Since we started our trip in Sikkim, we’ve noticed that one ingredient seems to be used in most of our favourite dishes. A white grainy substance that gives the dish a creamy slightly nutty flavor. It took a while to decipher what this ingredient was called.

At first the words sounded Nepalese and so we accepted that we couldn’t understand them. We even tried asking for it once, pronouncing it as they did. Logojee. The waiter corrected us. No logojee, he said, local cheese! We laughed about the misunderstanding and thought of the matter no further. We continued eating this local cheese every chance we had.

In one restaurant they even had it listed on the menu. We laughed at how it was spelled: Locaulth cheese. In fact the whole menu was a little weird. There was this one grainy picture of a disgusting prehistoric looking bug that made us laugh pretty hard. We stopped laughing when the waiter called it a Locaulth though.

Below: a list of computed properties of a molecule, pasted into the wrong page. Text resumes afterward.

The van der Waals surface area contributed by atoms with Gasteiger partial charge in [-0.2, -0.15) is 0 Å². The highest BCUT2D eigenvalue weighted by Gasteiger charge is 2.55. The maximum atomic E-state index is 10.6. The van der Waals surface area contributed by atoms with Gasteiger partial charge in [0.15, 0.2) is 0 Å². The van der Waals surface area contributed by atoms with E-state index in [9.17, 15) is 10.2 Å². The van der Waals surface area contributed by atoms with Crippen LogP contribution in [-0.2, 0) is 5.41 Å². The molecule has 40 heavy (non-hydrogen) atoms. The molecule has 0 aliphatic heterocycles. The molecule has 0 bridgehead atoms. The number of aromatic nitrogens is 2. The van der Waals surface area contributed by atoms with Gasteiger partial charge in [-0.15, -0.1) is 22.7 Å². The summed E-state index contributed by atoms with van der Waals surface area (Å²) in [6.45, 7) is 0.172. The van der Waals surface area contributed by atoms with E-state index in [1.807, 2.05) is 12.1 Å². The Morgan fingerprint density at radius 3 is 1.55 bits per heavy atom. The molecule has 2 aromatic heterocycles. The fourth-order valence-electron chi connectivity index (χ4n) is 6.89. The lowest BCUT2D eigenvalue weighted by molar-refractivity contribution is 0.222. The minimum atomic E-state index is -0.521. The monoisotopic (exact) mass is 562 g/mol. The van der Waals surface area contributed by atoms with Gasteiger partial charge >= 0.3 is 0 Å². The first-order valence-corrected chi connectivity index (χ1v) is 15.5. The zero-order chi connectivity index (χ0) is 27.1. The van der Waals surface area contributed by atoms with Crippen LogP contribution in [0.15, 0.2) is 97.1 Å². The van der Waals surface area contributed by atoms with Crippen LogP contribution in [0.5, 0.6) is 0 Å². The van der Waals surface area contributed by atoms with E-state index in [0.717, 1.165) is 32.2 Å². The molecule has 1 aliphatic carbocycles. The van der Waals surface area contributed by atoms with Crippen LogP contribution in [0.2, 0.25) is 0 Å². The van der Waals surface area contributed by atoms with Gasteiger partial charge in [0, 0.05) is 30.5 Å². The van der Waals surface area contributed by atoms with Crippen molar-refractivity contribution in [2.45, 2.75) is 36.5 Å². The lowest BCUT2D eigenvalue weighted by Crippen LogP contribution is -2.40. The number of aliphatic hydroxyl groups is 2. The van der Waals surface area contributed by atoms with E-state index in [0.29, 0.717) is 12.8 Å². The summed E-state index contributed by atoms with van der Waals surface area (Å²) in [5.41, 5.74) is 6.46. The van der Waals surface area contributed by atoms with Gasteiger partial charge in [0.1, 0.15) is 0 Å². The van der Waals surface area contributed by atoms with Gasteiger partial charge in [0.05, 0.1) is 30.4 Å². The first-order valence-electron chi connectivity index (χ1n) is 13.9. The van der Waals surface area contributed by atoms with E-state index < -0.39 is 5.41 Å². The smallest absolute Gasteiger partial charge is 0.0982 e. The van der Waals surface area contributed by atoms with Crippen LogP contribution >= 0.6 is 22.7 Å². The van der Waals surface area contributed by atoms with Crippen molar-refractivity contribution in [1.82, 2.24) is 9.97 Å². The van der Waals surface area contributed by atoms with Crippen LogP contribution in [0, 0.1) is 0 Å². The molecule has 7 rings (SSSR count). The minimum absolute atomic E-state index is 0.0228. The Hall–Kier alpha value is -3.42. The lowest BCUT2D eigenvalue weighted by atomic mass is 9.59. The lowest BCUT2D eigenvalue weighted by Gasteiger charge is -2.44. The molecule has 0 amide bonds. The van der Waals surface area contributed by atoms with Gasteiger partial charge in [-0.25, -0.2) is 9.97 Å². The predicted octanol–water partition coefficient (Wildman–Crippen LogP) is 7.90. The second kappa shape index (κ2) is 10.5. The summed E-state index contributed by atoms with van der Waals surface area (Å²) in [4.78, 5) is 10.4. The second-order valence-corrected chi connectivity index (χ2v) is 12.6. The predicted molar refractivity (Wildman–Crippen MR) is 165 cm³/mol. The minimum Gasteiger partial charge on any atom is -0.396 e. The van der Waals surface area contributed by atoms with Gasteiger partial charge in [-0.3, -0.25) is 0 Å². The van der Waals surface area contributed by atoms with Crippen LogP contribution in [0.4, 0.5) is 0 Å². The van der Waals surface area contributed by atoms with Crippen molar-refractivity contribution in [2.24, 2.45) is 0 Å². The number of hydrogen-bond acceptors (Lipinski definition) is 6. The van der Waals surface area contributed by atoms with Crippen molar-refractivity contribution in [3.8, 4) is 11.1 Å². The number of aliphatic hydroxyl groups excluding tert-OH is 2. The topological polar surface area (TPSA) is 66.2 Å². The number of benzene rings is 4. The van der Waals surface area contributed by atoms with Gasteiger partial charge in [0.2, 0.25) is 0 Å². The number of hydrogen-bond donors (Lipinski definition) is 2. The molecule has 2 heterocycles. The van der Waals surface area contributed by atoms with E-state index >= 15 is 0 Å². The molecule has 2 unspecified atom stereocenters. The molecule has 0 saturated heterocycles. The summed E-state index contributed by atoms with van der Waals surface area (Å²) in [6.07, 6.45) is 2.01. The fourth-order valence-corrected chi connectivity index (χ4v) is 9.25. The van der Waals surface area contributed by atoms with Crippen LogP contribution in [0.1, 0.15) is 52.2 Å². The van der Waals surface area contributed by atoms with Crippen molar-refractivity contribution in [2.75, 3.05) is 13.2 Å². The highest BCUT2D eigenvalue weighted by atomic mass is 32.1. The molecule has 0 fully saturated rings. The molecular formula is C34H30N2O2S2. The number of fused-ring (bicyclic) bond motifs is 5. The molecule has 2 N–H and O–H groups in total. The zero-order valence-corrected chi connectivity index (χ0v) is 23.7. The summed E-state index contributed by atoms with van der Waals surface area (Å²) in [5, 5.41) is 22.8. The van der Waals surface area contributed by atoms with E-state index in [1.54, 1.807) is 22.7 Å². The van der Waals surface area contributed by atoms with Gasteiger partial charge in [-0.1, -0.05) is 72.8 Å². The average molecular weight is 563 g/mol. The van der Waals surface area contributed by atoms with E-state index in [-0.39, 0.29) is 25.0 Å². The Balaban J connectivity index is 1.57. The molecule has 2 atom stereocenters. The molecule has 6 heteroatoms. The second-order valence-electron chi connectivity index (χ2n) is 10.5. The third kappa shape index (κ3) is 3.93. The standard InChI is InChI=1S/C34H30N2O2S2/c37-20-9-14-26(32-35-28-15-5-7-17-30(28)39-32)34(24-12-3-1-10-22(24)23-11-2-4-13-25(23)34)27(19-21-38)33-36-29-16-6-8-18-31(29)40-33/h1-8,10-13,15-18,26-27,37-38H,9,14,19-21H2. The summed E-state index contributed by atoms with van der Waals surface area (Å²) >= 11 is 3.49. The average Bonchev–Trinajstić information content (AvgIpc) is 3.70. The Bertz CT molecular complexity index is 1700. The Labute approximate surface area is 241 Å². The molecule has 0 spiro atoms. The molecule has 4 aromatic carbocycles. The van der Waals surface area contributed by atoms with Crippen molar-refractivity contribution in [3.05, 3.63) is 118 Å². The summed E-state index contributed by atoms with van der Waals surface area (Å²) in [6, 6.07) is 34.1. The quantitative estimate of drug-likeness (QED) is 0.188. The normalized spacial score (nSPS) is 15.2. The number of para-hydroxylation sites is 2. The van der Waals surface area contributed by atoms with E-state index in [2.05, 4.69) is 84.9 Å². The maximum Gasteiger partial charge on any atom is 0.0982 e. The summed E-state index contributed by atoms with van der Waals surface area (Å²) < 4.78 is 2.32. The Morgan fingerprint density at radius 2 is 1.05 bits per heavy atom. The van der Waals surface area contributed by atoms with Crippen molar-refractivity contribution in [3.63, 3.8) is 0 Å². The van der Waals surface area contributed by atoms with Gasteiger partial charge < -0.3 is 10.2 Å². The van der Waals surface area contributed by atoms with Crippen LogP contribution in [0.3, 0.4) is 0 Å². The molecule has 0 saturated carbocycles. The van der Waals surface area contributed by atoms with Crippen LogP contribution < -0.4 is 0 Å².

Well, turns out, that this Locaulth is an insect that can grow up to 26cm in size. The locals harvest its milk which they in turn transform into cheese. The Locaulth is kept in a warm chamber where it is fed a sumptuous mixture of lichen and dried leaves, then, twice a day it is taken to a cold room where a thick milk-like mucus is collected from its nose. The Locaulth is then taken back to the warm room and the milk is set to dry. The little white granules left over are then salted and ready to be served. They even mix it with marinated green chilies to create a great spicy paste to be spread over their local bread.

Bon appetite, as they say in France!


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